The day has been a little showery, and the rain has made the roads and footpaths just wet and dirty enough for passengers, as they hurry along, to splash their boots with the mud; and those boots that are not splashed have been dulled with the showers, and so our SHOEBLACKS are as busy as bees. For a pair of dirty boots is one of the many things an Englishman really dislikes; and that especially if the day is fine, or when the sun suddenly comes out from behind the clouds, as it does on showery days, dazzling us with its brilliancy. True shoeblacks’ weather, that. For then they, as the old precept tells them, ‘make hay while the sun shines.’ Then it is that the specks of dirt and splashes of mud seem so large, so annoying, and dull boots seem so very dull. The shoeblack knows this; and it is not his fault if people walk about with dirty hoots on their feet. He singles out the dirty boots passing near him; with a smart salute he asks the wearer, ‘Clean your boots, Sir?’ and steps forward with brush ready for action. How vigorously he works, brushing the splashes of mud from our trousers! and then, turning them care­fully up all round, see how he briskly brushes away the dirt, rubs the blacking well in, and with polishing brushes in both hands, and not forgetting to use elbow-grease, makes the blood in our feet tingle again with warmth as he polishes the boots. Ah! and such a polish! If the old folks in ancient days could have got such a polish on their boots, I think many of them would have used them as looking-glasses.
    Early in 1851 people were anxiously looking forward to the month of May, when the Great Exhibition was to be held in Hyde Park. It was the first of its kind, and was got up at the suggestion of the late Prince Consort. People from all parts of the world were sending articles to it, and coming to see it. And some of the good people of London who wanted to do something for the outcast and destitute children, were thinking and talking too about the coming event; and amongst them were three Ragged-School teachers: Messrs. R. J. Snape, J. MacGregor (who has since become known as ‘Rob Roy‘), and J. R. Fowler. These gentlemen were walking together, when one of them, who had seen the shoeblacks of Paris, said, ‘Why not turn some of the boys into the streets as shoeblacks’?’ This was a good thought, and many were willing to help. Soon the lads, whom these good men wanted to rescue from a life of sin and crime, were gathered together into a room, where they were taught to polish boots; and on the last day of March, 1851, five boys, in their bright red jerseys, were sent out for the first time into the streets of London as shoeblacks. A penny only was the charge and it tempted many clerks, and merchants, and foreigners, to place their boots upon the boys’ boxes, and have them cleaned and polished in right good style.
    So the boys picked from the gutter, the street Arabs, the lads used to thieving, who were now the red-jacketed shoeblacks, commenced their new life of honesty and industry. At first they were very much annoyed by the idle boys, who threw flour into their blacking-boxes, and called them nick­names; but the red-jackets stuck manfully to their posts; and it was not long before those who teased and annoyed them, seeing the dignity of earning an honest living and having money placed in the bank, wanted also to join the brigade. And by July of that year there were thirty-three boys employed, ho, during the Exhibition, cleaned over a hundred thousand pairs of boots, ml earned between them five hundred pounds.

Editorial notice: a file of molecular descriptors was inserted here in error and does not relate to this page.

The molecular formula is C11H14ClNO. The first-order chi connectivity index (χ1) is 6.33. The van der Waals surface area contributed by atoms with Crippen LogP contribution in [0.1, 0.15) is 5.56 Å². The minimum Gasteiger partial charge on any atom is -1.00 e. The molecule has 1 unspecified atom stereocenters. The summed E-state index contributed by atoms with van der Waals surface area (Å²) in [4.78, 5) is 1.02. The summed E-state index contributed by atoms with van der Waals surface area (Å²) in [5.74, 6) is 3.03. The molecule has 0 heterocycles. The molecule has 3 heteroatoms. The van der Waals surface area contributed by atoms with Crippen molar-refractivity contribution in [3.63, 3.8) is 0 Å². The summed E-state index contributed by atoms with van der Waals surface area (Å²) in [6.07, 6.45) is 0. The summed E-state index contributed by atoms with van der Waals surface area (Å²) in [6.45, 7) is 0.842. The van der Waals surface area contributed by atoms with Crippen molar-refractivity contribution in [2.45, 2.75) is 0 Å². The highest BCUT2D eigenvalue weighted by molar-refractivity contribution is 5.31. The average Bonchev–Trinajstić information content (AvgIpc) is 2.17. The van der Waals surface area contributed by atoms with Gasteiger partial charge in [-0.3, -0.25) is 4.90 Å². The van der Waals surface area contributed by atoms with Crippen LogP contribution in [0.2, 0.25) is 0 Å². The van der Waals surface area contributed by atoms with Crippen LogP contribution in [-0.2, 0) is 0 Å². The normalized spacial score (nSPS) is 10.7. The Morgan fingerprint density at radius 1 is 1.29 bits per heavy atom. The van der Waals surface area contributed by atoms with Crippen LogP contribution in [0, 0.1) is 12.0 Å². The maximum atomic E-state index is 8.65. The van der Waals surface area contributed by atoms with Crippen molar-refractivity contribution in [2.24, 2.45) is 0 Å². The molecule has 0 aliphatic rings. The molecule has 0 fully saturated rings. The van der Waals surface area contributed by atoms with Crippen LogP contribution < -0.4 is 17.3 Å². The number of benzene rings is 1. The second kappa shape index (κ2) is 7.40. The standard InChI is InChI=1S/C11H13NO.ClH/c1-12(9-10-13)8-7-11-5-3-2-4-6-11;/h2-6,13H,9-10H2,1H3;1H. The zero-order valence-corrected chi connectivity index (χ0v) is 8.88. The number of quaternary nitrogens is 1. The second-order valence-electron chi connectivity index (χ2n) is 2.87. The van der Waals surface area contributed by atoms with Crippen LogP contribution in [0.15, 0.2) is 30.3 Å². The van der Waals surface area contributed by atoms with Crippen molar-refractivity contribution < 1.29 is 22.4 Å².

Let us take a peep at the ‘Old Reds,’ or Central Shoeblacks’ Home. It is evening when we go there, just the time when the boys come trooping home from all directions, balancing their boxes skilfully on their heads. Asking at the door of the Home in Saffron Hill for Mr. Nichols, the Superintendent, we are soon in a large room, listening to all this gentleman has to tell us about the lads. Here in one corner is a sort of counter, where the boys, as they come in, buy what they want for tea, getting a good thick slice of bread and butter for a halfpenny, enough meat to cover the bread for a penny, and a half-pint of tea for a halfpenny. Seated at the long tables are several having their tea, while others who have finished are chatting, laughing, and joking, waiting to pay in their earnings. The room is well lighted, and upon the rafters there hang mottoes bidding ‘Welcome to all,’ and stating that ‘Honesty is the best policy.’
    And now the lads come to the little pay-window in the Superintendent’s Office to pay in their earnings. We are shown the nicely kept books, and notice that whatever the amount of earnings may be, or even if the lad brings in only two or three pence, sixpence is immediately given to him. If there is anything over, it is then divided into three equal portions: one of which is returned to the lad, another goes to the Society, and the other is put into the Savings Bank for the lad, and helps him to buy clothes, to be apprenticed, or to emigrate. Their average earnings are three shillings and sixpence per day, so that many of them get as much as fifteen or twenty pounds put into the bank during the year. Upstairs we are shown a beautifully large and clean schoolroom, with the Christmas decorations still up, where the schoolmaster, Mr. Bates, keeps perfect order, and that too although he has to teach sometimes A B C and other simple lessons to some of the roughest and worst lads that can be found in London. Four nights every week they must attend this school, as well as morning and evening school on Sunday; and every day is begun and ended with Bible reading and prayer. Upstairs again is the large, clean, and well-aired dormitory, where forty-five boys sleep.
   There are eight other Shoeblack Societies in London besides this; but in this one alone, since the beginning, there have been nearly six thousand boys, who have been started in life on the good old principle that ‘Honesty is the best policy.’

Uncle Jonathan, Walks in and Around London, 1895 (3 ed.)